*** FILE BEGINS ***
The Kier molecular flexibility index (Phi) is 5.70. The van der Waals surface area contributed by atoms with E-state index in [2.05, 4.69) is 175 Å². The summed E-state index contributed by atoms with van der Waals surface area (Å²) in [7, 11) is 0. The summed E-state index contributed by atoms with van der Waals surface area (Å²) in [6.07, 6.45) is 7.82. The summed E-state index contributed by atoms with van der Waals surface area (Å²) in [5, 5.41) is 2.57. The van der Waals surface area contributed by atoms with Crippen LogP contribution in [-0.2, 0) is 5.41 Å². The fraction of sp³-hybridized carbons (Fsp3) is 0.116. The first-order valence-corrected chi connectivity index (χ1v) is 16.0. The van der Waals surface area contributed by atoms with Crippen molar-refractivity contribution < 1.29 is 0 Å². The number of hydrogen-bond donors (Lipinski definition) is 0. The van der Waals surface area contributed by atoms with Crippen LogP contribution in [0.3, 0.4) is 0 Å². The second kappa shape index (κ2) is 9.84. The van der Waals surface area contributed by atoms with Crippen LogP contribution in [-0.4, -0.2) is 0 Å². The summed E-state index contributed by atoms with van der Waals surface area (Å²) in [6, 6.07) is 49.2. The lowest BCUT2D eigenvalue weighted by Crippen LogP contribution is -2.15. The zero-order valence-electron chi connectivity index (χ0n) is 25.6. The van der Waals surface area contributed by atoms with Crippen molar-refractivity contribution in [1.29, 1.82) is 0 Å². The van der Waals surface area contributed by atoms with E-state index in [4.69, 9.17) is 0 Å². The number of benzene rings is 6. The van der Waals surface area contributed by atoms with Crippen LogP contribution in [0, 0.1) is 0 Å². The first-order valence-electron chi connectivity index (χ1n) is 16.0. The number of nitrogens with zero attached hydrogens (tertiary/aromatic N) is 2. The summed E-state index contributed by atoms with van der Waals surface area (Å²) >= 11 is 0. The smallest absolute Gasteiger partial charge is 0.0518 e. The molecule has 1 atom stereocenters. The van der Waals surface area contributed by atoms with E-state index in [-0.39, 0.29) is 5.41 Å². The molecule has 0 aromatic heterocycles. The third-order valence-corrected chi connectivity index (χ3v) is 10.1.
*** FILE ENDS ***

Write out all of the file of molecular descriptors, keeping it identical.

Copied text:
The Kier molecular flexibility index (Phi) is 5.70. The van der Waals surface area contributed by atoms with E-state index in [2.05, 4.69) is 175 Å². The summed E-state index contributed by atoms with van der Waals surface area (Å²) in [7, 11) is 0. The summed E-state index contributed by atoms with van der Waals surface area (Å²) in [6.07, 6.45) is 7.82. The summed E-state index contributed by atoms with van der Waals surface area (Å²) in [5, 5.41) is 2.57. The van der Waals surface area contributed by atoms with Crippen LogP contribution in [-0.2, 0) is 5.41 Å². The fraction of sp³-hybridized carbons (Fsp3) is 0.116. The first-order valence-corrected chi connectivity index (χ1v) is 16.0. The van der Waals surface area contributed by atoms with Crippen molar-refractivity contribution < 1.29 is 0 Å². The number of hydrogen-bond donors (Lipinski definition) is 0. The van der Waals surface area contributed by atoms with Crippen LogP contribution in [0.3, 0.4) is 0 Å². The second kappa shape index (κ2) is 9.84. The van der Waals surface area contributed by atoms with Crippen LogP contribution in [-0.4, -0.2) is 0 Å². The summed E-state index contributed by atoms with van der Waals surface area (Å²) in [6, 6.07) is 49.2. The lowest BCUT2D eigenvalue weighted by Crippen LogP contribution is -2.15. The zero-order valence-electron chi connectivity index (χ0n) is 25.6. The van der Waals surface area contributed by atoms with Crippen molar-refractivity contribution in [1.29, 1.82) is 0 Å². The van der Waals surface area contributed by atoms with E-state index in [4.69, 9.17) is 0 Å². The number of benzene rings is 6. The van der Waals surface area contributed by atoms with Crippen LogP contribution in [0, 0.1) is 0 Å². The first-order valence-electron chi connectivity index (χ1n) is 16.0. The number of nitrogens with zero attached hydrogens (tertiary/aromatic N) is 2. The summed E-state index contributed by atoms with van der Waals surface area (Å²) >= 11 is 0. The smallest absolute Gasteiger partial charge is 0.0518 e. The molecule has 1 atom stereocenters. The van der Waals surface area contributed by atoms with E-state index in [-0.39, 0.29) is 5.41 Å². The molecule has 0 aromatic heterocycles. The third-order valence-corrected chi connectivity index (χ3v) is 10.1.